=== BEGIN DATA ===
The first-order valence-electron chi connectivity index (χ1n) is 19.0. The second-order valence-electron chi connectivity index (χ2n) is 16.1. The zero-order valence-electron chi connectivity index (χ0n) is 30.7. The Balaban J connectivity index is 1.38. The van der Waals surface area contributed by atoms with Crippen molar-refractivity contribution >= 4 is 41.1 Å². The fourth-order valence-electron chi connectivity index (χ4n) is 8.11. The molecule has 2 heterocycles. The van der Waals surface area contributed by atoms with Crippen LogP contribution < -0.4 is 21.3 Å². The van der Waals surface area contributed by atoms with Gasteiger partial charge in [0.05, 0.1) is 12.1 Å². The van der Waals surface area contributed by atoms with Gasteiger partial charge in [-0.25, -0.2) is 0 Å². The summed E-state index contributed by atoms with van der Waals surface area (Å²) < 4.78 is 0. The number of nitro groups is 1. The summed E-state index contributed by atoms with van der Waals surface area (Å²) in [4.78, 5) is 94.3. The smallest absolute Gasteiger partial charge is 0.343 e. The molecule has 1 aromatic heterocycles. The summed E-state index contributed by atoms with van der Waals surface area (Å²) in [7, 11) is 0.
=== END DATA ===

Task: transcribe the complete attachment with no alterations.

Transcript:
The first-order valence-electron chi connectivity index (χ1n) is 19.0. The second-order valence-electron chi connectivity index (χ2n) is 16.1. The zero-order valence-electron chi connectivity index (χ0n) is 30.7. The Balaban J connectivity index is 1.38. The van der Waals surface area contributed by atoms with Crippen molar-refractivity contribution >= 4 is 41.1 Å². The fourth-order valence-electron chi connectivity index (χ4n) is 8.11. The molecule has 2 heterocycles. The van der Waals surface area contributed by atoms with Crippen LogP contribution < -0.4 is 21.3 Å². The van der Waals surface area contributed by atoms with Gasteiger partial charge in [0.05, 0.1) is 12.1 Å². The van der Waals surface area contributed by atoms with Gasteiger partial charge in [-0.25, -0.2) is 0 Å². The summed E-state index contributed by atoms with van der Waals surface area (Å²) < 4.78 is 0. The number of nitro groups is 1. The summed E-state index contributed by atoms with van der Waals surface area (Å²) in [4.78, 5) is 94.3. The smallest absolute Gasteiger partial charge is 0.343 e. The molecule has 1 aromatic heterocycles. The summed E-state index contributed by atoms with van der Waals surface area (Å²) in [7, 11) is 0.